For the first time, ISN hosted several fall workbees to target woody invasives. Focusing our efforts in Leelanau and Manistee Counties, we teamed up with our partners the Leelanau Conservancy and Michigan Audubon, primarily removing buckthorn, autumn olive, and Japanese barberry.
Clay Cliffs Natural Area served as a beautiful backdrop in Leelanau County. ISN and volunteers successfully treated 7 acres of young buckthorn and autumn olive. The following week we traveled to Manistee and the Lake Bluff Bird Sanctuary, where unfortunately, the weather was not as cooperative.
Making room for natives! New England Aster brightens the landscape at Clay Cliffs. Photo: Emily Cook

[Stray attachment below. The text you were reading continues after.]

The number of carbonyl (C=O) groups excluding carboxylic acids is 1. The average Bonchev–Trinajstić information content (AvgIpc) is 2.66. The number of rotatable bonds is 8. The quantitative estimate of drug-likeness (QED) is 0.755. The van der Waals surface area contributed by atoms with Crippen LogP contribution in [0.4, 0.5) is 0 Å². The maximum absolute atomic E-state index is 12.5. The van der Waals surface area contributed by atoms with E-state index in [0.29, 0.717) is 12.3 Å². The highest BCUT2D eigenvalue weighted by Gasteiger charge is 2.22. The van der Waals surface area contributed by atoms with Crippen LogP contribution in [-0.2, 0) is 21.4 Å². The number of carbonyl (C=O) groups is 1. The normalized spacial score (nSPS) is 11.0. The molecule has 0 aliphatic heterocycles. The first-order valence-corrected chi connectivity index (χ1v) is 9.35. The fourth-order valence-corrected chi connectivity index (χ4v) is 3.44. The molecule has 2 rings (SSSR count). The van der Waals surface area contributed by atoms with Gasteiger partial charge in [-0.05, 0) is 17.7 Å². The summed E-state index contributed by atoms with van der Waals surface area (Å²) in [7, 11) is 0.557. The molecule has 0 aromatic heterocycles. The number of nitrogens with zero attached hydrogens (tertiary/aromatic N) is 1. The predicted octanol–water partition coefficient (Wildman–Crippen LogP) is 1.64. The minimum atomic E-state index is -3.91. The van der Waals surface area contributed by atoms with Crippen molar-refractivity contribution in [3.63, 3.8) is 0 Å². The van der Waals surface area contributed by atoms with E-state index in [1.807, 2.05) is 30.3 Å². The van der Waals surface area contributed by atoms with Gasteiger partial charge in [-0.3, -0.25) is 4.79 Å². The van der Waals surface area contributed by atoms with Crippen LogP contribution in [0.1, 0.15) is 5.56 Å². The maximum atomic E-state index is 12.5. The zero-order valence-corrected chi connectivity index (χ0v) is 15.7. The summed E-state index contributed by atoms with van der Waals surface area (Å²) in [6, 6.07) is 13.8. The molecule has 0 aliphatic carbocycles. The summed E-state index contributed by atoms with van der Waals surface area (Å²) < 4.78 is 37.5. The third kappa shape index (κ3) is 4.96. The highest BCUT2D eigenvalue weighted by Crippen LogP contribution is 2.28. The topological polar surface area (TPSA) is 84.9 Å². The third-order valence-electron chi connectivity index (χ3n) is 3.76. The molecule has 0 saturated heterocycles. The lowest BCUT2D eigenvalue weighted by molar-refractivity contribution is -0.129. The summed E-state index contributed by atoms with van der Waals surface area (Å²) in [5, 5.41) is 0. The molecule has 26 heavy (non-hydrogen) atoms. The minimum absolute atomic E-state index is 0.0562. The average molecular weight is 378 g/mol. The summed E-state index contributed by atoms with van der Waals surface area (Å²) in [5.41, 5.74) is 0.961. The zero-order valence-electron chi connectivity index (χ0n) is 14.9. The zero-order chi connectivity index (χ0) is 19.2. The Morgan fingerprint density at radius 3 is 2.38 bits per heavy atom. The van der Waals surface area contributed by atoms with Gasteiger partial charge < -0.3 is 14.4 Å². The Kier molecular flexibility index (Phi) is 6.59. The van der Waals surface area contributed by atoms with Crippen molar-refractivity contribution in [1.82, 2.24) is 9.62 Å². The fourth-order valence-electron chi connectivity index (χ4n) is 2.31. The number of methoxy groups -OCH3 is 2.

Still, we had a fun afternoon and 10 acres were surveyed for Japanese barberry. Many small plants were removed and larger sites were identified for future removal.
In all, 14 volunteers put in more than 40 hours of time removing invasive species! The work getting done created a foundation for future projects and opened target areas up to the reestablishment of native species.
We will be back in the field this spring for our annual garlic mustard workbees – stay tuned for those dates!
Subscribe to ISN's monthly enewsletter